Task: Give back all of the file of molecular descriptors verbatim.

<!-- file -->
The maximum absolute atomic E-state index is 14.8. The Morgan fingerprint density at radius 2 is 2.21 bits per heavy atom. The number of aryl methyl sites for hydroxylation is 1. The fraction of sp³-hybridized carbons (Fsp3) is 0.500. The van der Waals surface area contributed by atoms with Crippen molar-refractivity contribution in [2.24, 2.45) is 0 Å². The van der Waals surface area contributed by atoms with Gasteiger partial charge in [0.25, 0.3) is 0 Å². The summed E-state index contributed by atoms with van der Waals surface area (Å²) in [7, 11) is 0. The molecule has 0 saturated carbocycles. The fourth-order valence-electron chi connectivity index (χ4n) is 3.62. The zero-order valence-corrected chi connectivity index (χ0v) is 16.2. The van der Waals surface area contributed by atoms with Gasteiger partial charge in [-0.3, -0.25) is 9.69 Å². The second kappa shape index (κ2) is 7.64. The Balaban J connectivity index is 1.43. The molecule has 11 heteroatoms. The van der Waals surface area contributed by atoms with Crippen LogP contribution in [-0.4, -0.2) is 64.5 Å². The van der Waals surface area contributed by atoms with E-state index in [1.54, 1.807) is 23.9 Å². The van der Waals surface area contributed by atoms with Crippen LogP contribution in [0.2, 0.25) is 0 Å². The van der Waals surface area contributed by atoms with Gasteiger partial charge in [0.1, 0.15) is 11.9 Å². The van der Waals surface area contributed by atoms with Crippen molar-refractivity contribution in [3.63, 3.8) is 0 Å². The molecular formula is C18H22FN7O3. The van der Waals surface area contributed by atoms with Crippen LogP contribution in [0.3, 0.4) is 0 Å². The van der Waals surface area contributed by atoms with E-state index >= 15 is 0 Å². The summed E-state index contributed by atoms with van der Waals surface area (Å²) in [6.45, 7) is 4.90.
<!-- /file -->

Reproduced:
The maximum absolute atomic E-state index is 14.8. The Morgan fingerprint density at radius 2 is 2.21 bits per heavy atom. The number of aryl methyl sites for hydroxylation is 1. The fraction of sp³-hybridized carbons (Fsp3) is 0.500. The van der Waals surface area contributed by atoms with Crippen molar-refractivity contribution in [2.24, 2.45) is 0 Å². The van der Waals surface area contributed by atoms with Gasteiger partial charge in [0.25, 0.3) is 0 Å². The summed E-state index contributed by atoms with van der Waals surface area (Å²) in [7, 11) is 0. The molecule has 0 saturated carbocycles. The fourth-order valence-electron chi connectivity index (χ4n) is 3.62. The zero-order valence-corrected chi connectivity index (χ0v) is 16.2. The van der Waals surface area contributed by atoms with Gasteiger partial charge in [-0.3, -0.25) is 9.69 Å². The second kappa shape index (κ2) is 7.64. The Balaban J connectivity index is 1.43. The molecule has 11 heteroatoms. The van der Waals surface area contributed by atoms with Crippen LogP contribution in [-0.4, -0.2) is 64.5 Å². The van der Waals surface area contributed by atoms with E-state index in [1.54, 1.807) is 23.9 Å². The van der Waals surface area contributed by atoms with Crippen LogP contribution in [0.2, 0.25) is 0 Å². The van der Waals surface area contributed by atoms with Gasteiger partial charge in [0.1, 0.15) is 11.9 Å². The van der Waals surface area contributed by atoms with Crippen molar-refractivity contribution in [3.63, 3.8) is 0 Å². The molecular formula is C18H22FN7O3. The van der Waals surface area contributed by atoms with Crippen LogP contribution in [0.3, 0.4) is 0 Å². The van der Waals surface area contributed by atoms with E-state index >= 15 is 0 Å². The summed E-state index contributed by atoms with van der Waals surface area (Å²) in [6.45, 7) is 4.90.